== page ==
McAfee Labs said the scenarios suggest hackers will attempt to leverage GPUs for their raw processing power, using them to evade traditional malware defences by running code and storing data where traditional defences do not normally watch for malicious code.
Reviewing the PoC, Intel Security agrees that moving portions of malicious code off of the CPU and host memory reduces the detection surface for host-based defences. However, researchers argue that, at a minimum, trace elements of malicious activity remain in memory or CPUs, allowing endpoint security products to detect and remediate threats.
The report also detailed techniques Cyber-criminals use to exfiltrate a wide variety of information on individuals from corporate networks such as: names, dates of birth, addresses, phone numbers, social security numbers, credit and debit card numbers, health care information, account credentials, and even sexual preferences.
In addition to tactics and techniques used by attackers, the analysis examined attacker types, motivations and likely targets, as well as policies businesses should embrace to better detect exfiltration.
The August 2015 report also identified a number of other developments in the second quarter of 2015:
- Ransomware: Ransomware continues to grow very rapidly – with the number of new ransomware samples rising 58 percent in Q2. The total number of ransomware samples grew 127 percent from Q2 2014 to Q2 2015. Intel Security attributed the increase to fast-growing new families such as CTB-Locker, CryptoWall, and others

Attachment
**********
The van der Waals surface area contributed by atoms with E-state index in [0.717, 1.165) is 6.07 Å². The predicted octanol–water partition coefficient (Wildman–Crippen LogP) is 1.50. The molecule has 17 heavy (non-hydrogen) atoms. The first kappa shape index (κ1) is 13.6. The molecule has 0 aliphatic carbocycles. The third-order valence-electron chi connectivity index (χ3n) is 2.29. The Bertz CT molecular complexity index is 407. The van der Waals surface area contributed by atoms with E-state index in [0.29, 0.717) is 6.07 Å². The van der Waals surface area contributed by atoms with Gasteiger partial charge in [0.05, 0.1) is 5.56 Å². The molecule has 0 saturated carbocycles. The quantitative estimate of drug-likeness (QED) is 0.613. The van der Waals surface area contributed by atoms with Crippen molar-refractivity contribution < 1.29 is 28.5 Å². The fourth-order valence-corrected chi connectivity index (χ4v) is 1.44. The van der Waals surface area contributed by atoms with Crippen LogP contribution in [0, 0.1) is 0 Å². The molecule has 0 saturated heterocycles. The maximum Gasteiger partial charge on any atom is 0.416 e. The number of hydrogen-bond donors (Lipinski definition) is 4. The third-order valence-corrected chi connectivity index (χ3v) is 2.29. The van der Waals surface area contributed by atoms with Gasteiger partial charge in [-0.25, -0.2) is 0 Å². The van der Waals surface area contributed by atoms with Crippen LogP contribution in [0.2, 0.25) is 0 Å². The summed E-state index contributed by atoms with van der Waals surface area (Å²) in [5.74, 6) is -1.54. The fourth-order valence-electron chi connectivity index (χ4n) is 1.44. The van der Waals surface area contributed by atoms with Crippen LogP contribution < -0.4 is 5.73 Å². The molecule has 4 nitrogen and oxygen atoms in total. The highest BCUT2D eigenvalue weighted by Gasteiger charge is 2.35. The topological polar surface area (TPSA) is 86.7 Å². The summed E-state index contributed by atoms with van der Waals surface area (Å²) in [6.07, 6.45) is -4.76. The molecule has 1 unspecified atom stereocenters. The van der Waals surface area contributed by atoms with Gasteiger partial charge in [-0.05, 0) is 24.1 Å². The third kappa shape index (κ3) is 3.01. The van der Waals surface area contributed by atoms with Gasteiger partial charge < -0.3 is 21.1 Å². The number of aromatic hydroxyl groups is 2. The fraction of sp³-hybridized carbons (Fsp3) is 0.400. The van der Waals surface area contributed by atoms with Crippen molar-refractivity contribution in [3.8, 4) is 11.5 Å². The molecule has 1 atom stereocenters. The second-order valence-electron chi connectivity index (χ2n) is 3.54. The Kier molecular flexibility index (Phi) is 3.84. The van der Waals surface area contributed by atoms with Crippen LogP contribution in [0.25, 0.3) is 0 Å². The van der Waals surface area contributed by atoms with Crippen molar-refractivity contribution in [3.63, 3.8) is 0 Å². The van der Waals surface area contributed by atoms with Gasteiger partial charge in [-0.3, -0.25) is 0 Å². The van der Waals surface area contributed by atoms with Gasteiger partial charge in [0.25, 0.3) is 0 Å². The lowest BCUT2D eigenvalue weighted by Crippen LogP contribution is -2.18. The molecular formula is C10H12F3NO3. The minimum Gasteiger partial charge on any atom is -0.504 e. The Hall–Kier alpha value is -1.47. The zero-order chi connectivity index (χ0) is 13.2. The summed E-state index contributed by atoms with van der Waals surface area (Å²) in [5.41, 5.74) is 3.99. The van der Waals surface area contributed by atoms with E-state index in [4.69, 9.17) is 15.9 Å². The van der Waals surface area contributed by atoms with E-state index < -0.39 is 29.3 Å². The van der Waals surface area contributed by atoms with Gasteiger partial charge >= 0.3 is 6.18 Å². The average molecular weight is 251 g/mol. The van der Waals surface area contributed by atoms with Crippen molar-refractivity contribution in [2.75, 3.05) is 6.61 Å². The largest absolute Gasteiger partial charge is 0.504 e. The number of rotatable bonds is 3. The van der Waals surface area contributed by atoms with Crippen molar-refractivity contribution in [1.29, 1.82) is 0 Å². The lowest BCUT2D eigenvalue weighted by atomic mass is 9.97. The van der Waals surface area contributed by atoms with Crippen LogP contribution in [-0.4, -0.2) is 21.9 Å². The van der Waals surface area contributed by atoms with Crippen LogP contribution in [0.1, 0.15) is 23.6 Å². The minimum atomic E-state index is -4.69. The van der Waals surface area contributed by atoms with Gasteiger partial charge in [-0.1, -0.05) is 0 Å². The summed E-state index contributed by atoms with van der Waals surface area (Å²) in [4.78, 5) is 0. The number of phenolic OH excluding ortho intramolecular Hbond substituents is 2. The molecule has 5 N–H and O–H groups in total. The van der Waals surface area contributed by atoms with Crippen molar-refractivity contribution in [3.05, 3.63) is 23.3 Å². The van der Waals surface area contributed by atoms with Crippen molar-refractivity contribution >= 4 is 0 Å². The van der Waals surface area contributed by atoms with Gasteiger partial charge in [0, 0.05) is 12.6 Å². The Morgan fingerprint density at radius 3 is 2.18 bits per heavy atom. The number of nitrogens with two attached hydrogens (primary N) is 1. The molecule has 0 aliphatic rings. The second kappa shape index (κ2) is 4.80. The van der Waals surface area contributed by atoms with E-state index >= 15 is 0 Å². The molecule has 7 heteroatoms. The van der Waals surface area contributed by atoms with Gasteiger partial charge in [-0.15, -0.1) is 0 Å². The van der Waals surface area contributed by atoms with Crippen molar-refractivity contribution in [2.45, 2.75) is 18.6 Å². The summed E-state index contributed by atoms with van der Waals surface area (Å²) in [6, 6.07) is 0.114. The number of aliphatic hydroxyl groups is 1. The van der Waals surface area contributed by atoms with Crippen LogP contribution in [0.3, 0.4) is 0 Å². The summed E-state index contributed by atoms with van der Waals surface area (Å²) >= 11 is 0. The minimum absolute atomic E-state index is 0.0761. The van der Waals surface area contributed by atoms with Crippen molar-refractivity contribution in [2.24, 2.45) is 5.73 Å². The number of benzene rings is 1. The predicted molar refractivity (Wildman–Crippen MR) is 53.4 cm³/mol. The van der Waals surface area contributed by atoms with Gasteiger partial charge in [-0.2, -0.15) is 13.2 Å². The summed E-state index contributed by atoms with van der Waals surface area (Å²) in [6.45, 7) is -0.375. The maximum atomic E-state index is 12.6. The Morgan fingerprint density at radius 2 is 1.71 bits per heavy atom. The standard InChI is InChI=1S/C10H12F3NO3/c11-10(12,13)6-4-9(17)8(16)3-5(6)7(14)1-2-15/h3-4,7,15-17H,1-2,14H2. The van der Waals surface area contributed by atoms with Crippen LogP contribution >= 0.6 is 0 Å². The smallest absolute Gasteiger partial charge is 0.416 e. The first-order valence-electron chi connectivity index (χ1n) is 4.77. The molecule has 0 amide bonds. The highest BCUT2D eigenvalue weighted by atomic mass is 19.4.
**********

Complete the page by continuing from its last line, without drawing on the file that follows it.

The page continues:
- Mobile slump: The total number of mobile malware samples grew 17 per cent in Q2, but mobile malware infection rates declined about 1 percent per region this quarter. Exceptions were North America, which dropped almost 4 percent, and Africa, which remained unchanged.
- Spam botnets: The trend of decreasing botnet-generated spam volume continued through Q2, as the Kelihos botnet remained inactive. Slenfbot again claims the top rank, followed closely by Gamut, with Cutwail rounding out the top three.
- Suspect URLs: The company said that every hour in Q2, more than 6.7 million attempts were made to entice its customers into connecting to risky URLs via emails, browser searches and other methods.
- Infected files: The research also found that every hour in Q2 more than 19.2 million infected files were exposed to McAfee customers’ networks.
Sign up for CIO Asia eNewsletters.